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2011 Subaru WRX 5-door Review

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2011 Subaru WRX 5-door

SEE ALSO: Subaru Buyers Guide


2011 Subaru WRX 5-door

Subaru's WRX changed the face of high-performance driving in this country when it debuted back in 2001. Before that time, "sports sedan" (or coupe) meant, for the most part, "influenced by road racing". Meaning front engine, rear-wheel drive preferred, front-wheel drive if you must.

Enthusiasts in Europe and Asia knew better, as manufacturer participation in the World Rally Championship (WRC) from the late 1980s required rally cars to be based on road-legal cars.

Unlike track racing cars, which are ultra-specialized for speed on the smooth, even pavement of purpose-built road circuits, rally cars run on closed public roads, sometimes indifferently-paved, and dirt and gravel forest roads. In any and all weather conditions, from warm sunshine to snow and ice. While there is (usually) time between stages to change suspension settings, a rally car is, almost by definition, much less specialized in its habitat than a circuit racer. Full-time all-wheel drive was and is the order of the day, for maximum traction on all surfaces, in all conditions.

And that makes a rally-replica a much better proposition on dubiously-paved American roads, and better still when the weather turns bad.

The Impreza-based WRX was Subaru's WRC entry from 1992 in Japan, sold there at that time and a bit later in Europe. By the time it made it to the US, in 2001 as a 2002 model, the WRX was legendary. The US-spec WRX was initially offered with a 2.0-liter, 227-horsepower turbocharged boxer four-cylinder engine. When the factory-tuner STi model appeared in mid-2003, it had a new engine, with 300 horsepower out of 2.5 liters. That power plant found its way into the rest of the WRX line, in de-tuned form, in 2005, offering similar horsepower, 230, to the 2.0-liter and more peak torque, 235 lb-ft to 217, with stronger low- and mid-range power as well. Chassis tuning was incrementally dialed in over the years, all the better for day-to-day life.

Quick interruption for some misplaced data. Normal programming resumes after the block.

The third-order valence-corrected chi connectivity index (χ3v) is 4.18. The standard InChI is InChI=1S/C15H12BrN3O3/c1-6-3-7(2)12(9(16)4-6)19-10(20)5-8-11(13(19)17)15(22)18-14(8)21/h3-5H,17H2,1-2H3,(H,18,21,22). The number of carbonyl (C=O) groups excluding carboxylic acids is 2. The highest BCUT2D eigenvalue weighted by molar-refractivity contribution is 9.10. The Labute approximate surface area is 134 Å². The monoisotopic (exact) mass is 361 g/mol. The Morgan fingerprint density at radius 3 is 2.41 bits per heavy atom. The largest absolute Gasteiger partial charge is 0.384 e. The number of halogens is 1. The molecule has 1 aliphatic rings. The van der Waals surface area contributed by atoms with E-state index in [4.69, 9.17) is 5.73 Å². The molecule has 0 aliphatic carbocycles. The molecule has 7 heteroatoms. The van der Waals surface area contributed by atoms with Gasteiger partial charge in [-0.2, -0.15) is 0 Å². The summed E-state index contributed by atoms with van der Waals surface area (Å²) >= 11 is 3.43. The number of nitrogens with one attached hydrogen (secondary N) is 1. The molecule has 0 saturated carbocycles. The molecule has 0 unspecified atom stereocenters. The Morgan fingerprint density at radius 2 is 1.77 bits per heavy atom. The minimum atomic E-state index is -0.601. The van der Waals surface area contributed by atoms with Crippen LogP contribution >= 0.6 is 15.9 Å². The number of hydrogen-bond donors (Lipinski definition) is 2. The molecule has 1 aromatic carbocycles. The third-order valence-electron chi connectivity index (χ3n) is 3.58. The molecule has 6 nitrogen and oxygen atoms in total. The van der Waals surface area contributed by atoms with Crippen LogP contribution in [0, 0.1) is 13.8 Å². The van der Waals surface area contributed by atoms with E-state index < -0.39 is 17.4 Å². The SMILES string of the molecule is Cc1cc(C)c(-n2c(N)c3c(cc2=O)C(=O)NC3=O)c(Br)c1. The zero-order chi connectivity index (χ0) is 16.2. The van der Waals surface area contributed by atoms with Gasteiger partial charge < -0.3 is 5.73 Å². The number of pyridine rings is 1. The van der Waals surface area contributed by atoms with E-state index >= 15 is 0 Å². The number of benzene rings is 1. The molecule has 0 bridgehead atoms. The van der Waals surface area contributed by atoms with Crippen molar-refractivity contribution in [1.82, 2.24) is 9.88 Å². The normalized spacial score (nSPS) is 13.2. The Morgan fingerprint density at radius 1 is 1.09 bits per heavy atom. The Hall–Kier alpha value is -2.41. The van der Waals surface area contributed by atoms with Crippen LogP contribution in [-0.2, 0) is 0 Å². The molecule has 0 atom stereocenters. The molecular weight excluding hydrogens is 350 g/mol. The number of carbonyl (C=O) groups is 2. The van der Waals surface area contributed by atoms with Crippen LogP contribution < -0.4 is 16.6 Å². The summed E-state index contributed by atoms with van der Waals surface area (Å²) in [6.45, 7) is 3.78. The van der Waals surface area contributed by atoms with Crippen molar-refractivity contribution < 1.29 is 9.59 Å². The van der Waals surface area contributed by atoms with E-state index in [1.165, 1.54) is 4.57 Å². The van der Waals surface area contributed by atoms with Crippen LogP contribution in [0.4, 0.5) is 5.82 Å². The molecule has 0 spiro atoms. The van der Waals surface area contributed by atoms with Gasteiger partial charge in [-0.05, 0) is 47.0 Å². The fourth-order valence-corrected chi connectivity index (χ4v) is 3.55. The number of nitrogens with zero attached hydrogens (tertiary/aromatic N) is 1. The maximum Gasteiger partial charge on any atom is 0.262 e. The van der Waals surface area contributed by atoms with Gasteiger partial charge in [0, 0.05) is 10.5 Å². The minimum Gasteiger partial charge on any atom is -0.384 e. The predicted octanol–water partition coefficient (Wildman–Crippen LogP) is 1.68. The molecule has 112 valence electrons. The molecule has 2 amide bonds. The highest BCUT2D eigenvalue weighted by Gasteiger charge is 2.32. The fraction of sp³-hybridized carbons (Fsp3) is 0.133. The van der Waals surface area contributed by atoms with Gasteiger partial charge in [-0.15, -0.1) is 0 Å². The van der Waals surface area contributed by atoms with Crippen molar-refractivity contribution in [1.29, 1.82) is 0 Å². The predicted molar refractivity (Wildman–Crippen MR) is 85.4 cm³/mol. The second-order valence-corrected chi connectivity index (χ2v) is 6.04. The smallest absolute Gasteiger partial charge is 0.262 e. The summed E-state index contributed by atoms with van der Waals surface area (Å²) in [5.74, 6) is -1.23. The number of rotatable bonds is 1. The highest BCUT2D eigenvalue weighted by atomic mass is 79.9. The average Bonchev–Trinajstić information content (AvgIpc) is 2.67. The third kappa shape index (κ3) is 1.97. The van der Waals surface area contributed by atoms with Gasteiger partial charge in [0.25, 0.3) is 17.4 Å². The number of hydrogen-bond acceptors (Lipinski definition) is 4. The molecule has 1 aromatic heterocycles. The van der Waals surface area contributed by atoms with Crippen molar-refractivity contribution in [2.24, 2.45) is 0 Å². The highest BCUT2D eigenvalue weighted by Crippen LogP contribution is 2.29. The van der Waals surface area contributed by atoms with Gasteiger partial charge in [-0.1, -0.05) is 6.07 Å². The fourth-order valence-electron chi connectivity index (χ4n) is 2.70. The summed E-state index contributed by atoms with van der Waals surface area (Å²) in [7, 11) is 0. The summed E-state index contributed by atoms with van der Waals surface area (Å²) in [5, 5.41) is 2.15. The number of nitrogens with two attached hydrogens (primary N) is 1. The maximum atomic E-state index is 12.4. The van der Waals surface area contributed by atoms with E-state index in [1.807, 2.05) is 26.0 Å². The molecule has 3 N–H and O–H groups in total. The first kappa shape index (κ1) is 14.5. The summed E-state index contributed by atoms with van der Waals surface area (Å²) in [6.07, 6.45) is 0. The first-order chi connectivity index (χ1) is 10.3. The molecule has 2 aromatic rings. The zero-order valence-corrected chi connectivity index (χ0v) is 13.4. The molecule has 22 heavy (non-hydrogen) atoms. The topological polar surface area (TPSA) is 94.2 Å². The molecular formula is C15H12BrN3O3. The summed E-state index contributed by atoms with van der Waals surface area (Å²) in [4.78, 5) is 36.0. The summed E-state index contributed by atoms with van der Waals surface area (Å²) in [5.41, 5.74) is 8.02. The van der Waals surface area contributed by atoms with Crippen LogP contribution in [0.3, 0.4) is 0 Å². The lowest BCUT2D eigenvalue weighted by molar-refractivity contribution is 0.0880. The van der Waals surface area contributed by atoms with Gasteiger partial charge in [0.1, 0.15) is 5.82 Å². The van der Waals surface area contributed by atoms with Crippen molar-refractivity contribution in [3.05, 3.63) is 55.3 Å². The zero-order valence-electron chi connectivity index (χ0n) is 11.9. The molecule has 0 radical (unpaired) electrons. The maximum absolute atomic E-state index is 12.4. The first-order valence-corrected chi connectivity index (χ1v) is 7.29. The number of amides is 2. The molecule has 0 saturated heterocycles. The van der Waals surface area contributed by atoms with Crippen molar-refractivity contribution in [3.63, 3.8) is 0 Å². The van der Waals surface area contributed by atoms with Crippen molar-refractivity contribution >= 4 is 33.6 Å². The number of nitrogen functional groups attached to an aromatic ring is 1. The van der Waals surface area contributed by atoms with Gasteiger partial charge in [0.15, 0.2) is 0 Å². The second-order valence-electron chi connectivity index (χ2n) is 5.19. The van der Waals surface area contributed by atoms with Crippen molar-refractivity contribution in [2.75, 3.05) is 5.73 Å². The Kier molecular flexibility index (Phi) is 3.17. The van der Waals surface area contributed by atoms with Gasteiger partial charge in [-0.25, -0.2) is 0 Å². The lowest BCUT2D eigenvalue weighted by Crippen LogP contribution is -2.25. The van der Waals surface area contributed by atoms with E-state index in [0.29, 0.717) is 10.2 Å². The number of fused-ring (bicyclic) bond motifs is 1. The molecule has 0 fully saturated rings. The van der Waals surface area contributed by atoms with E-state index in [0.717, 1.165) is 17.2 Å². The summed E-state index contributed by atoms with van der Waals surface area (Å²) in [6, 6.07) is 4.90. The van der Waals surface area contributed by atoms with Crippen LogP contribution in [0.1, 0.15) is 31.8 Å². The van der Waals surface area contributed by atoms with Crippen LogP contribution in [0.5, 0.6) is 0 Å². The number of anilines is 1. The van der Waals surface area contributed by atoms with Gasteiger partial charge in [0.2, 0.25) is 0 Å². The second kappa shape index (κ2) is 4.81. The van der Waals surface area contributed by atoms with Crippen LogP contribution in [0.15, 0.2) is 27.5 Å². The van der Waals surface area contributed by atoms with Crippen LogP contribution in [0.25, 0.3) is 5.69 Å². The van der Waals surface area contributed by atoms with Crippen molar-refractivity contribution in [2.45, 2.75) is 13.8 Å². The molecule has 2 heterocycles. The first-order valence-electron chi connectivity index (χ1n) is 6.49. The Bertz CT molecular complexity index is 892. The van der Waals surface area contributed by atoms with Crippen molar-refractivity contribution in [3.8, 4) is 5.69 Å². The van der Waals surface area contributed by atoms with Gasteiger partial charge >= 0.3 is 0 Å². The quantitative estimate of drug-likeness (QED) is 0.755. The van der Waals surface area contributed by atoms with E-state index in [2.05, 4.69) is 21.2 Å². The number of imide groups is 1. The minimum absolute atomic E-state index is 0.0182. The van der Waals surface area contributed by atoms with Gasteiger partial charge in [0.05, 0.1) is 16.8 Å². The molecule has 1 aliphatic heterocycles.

The first major change to the WRX came in 2008, when the entire Impreza lineup was renewed. Styling was vastly different, and the longer wheelbase of the new unibody added interior space. It was offered in sedan and five-door hatchback body styles. The new structure didn't add weight, so performance was not adversely impacted. Still, in a performance car, more is better, and 2009 saw some engine upgrades -- as in 265 hp and 244 lb-ft. The STi was a five-door hatch only, with the 305-hp version of the 2.5-liter boxer engine.

The STi got the wide-fenders look last year, and that is adopted by all WRX variations for 2011. And if you fancy an STi sedan, it's now available.

But that's not the car I've been driving for the past week. No complaints, as the 2011 WRX 5-door is hardly deficient in power, and is a very easy car to live with. Yes, it has acceleration and cornering abilities that would had landed it in the "supercar" category when its first ancestor debuted. But it is a Subaru at heart, meaning practical, comfortable, and easy to live with -- the very antithesis of "exotic". Trim levels are standard, Premium, and Limited, and my test car is a Limited. Meaning HID headlamps, moonroof, and leather upholstery, and an available navigation system, which was fitted.

APPEARANCE: "Dare to be different" could be the Subaru styling motto. Rarely have their cars been bland and mainstream in looks, and the latest Impreza will not be mistaken for anything else, especially in 5-door form. Unlike most hatchbacks, it's all rounded masses, offset by sharply-creased character lines on the hood and shoulders. The new-for-11 "wide body" fender flares are almost a return to the racer add-on look of 1980s performance cars, and are well-integrated into the front and rear bumper fascias in addition to the sides. The contemporary Subaru grille is flanked by low, wide smoked plastic-covered headlamps, with a prominent and functional scoop in the middle of the hood. At the rear, the sloping backlight/hatch is topped by a largish visor-type spoiler, and complex LED taillights are integrated into the wide fenders. The overall look is cohesive, and says "performance" in no uncertain terms.